Issue: 58

COLLEGE NEWS

- Ag extension proposal available from department leaders

- Livestock producers' odor-reducing projects approved

- New Ag Council officers elected

- College to fund creative teaching ideas

- Application extended for Costa Rican study tour

- Deadlines & Reminders

COMMUNICATIONS KIOSK

- Dealing with bulk or junk e-mail

INFOGRAZING

- 'Delicious' trees grown from original, with ISU's

help

- Decent small towns off the beaten path

EXTERNAL VOICES

- What good do students get from Web surfing?

MARGINALIA

- Why paper cuts hurt like the dickens

C O L L E G E N E W S

AG EXTENSION PROPOSAL AVAILABLE FROM DEPARTMENT LEADERS

At the Ag Cabinet meeting today (Friday), Stan Johnson, vice provost

for extension, presented to college administrators a draft proposal

addressing on-campus extension and the College of Agriculture.

DEOs have copies of the proposal.

LIVESTOCK PRODUCERS' ODOR-REDUCING PROJECTS APPROVED

An external review committee has recommended funding 22 odor-reduction

demonstration projects proposed by Iowa livestock producers. Another

24 projects may be funded, pending receipt of more information

on the proposals. This year the Iowa Legislature appropriated

$400,000 for ISU to make available, on a 50/50 cost-share basis,

to livestock producers selected to demonstrate odor reduction

technologies. Project results and evaluation will be reported

to the public. The external review committee comprises representatives

of commodity groups, state agencies, producers, environmental

groups, farm organizations and others.

NEW AG COUNCIL OFFICERS ELECTED

Stacia Piggott is the new president of the Agricultural Student

Council. She's a junior in dairy science and public service and

administration in agriculture. Other officers are: Stacie Buhr,

vice president, junior, agricultural education and studies; Christa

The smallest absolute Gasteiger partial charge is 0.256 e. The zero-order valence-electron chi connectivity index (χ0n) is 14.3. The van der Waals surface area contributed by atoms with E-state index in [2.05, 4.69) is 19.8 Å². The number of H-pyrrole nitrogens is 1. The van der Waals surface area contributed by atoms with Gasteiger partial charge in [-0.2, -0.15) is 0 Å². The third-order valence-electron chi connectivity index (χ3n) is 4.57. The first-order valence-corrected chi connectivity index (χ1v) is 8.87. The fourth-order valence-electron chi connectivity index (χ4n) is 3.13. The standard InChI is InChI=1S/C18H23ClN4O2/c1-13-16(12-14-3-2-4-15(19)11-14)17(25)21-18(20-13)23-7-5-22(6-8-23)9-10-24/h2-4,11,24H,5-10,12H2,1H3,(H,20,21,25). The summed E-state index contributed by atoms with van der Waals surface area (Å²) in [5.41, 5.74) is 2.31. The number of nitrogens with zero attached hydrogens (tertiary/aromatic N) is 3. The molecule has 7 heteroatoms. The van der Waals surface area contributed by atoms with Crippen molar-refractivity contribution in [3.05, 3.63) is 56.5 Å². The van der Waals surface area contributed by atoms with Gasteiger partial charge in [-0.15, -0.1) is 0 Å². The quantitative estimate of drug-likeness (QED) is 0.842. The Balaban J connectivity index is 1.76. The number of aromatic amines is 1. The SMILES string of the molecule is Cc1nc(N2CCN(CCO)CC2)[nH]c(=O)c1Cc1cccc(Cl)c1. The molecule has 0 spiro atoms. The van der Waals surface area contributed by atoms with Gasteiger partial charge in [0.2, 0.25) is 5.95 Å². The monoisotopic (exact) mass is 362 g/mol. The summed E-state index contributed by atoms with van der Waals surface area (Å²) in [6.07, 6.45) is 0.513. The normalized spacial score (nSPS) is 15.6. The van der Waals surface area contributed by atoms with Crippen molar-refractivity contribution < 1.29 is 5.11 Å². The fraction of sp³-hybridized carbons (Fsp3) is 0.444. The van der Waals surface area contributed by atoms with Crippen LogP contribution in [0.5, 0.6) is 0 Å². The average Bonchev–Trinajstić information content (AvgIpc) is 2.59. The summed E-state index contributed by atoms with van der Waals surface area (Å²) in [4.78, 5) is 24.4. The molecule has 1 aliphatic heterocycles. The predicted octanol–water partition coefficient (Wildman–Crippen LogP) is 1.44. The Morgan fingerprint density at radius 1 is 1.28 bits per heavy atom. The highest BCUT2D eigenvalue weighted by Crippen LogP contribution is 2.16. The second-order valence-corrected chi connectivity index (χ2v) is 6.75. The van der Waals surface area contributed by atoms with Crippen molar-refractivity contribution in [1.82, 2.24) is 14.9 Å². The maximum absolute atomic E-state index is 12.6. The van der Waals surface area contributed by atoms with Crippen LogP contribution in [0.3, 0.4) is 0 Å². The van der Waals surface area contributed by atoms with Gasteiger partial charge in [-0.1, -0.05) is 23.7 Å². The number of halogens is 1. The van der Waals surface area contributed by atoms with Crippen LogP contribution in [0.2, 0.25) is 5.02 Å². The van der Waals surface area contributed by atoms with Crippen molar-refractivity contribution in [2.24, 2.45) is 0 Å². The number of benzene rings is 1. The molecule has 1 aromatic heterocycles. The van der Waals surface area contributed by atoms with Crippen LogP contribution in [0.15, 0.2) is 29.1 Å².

Jensen, secretary, junior, journalism; and Dennis Holland, treasurer,

senior, agricultural systems technology. They'll begin their duties

next semester.

COLLEGE TO FUND CREATIVE TEACHING IDEAS

The new College of Agriculture Innovative Teaching Grants Program

will support creative approaches to undergraduate teaching. Grants

range from $1,000 to $4,000. Deadline for submitting proposals

is Dec. 17 to Eric Hoiberg's office, 134 Curtiss. For more information,

call 4-6614.

DEADLINE EXTENDED FOR COSTA RICAN STUDY TOUR

December 20 is the new deadline for applications for a study tour

of Costa Rica during spring break. The tour is open to five undergraduate

advisers and teaching faculty from the College of Agriculture.

The trip consists of an orientation at the University of Costa

Rica and a tour of the country that focuses on social and natural

resource management. More information: Eric Hoiberg, 134 Curtiss

Hall, 4-6614 or David Acker, 104 Curtiss, 4-8454.

DEADLINES & REMINDERS

Dec. 17: Proposal deadline, College of Agriculture Innovative

Teaching Grants, 134 Curtiss

Dec. 20: Costa Rican study tour applications due, 134 Curtiss

Dec. 21: Commencement

C O M M U N I C A T I O N S K I O S K

DEALING WITH BULK OR JUNK E-MAIL

Bulk or junk e-mail has become an annoying fact of life, but you

can do something about it, according to the ISU Computation Center.

If replying to the sender fails to solve the problem, contacting

the Internet provider may shut off the flow. Try to determine

the address where the message originated, usually found in the